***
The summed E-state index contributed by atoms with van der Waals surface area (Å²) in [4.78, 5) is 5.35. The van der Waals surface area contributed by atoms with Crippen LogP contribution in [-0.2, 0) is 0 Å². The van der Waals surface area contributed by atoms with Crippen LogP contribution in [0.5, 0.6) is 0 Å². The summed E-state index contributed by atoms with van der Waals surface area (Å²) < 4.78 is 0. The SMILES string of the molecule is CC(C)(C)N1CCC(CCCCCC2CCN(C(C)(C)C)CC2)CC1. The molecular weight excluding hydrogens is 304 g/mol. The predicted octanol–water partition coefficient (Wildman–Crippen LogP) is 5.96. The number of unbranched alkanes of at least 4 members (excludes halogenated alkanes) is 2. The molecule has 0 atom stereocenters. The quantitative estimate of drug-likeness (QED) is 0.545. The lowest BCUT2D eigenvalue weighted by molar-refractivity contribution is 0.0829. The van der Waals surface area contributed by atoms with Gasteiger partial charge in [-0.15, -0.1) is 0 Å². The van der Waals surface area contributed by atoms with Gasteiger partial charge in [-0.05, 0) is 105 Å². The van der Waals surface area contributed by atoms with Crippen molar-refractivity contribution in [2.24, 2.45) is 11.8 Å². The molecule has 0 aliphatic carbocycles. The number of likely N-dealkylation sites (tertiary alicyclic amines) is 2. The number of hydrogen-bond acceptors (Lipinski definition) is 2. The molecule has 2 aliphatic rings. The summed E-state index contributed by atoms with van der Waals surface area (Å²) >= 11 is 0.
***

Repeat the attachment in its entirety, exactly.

The summed E-state index contributed by atoms with van der Waals surface area (Å²) in [4.78, 5) is 5.35. The van der Waals surface area contributed by atoms with Crippen LogP contribution in [-0.2, 0) is 0 Å². The van der Waals surface area contributed by atoms with Crippen LogP contribution in [0.5, 0.6) is 0 Å². The summed E-state index contributed by atoms with van der Waals surface area (Å²) < 4.78 is 0. The SMILES string of the molecule is CC(C)(C)N1CCC(CCCCCC2CCN(C(C)(C)C)CC2)CC1. The molecular weight excluding hydrogens is 304 g/mol. The predicted octanol–water partition coefficient (Wildman–Crippen LogP) is 5.96. The number of unbranched alkanes of at least 4 members (excludes halogenated alkanes) is 2. The molecule has 0 atom stereocenters. The quantitative estimate of drug-likeness (QED) is 0.545. The lowest BCUT2D eigenvalue weighted by molar-refractivity contribution is 0.0829. The van der Waals surface area contributed by atoms with Gasteiger partial charge in [-0.15, -0.1) is 0 Å². The van der Waals surface area contributed by atoms with Gasteiger partial charge in [-0.05, 0) is 105 Å². The van der Waals surface area contributed by atoms with Crippen molar-refractivity contribution in [2.24, 2.45) is 11.8 Å². The molecule has 0 aliphatic carbocycles. The number of likely N-dealkylation sites (tertiary alicyclic amines) is 2. The number of hydrogen-bond acceptors (Lipinski definition) is 2. The molecule has 2 aliphatic rings. The summed E-state index contributed by atoms with van der Waals surface area (Å²) >= 11 is 0.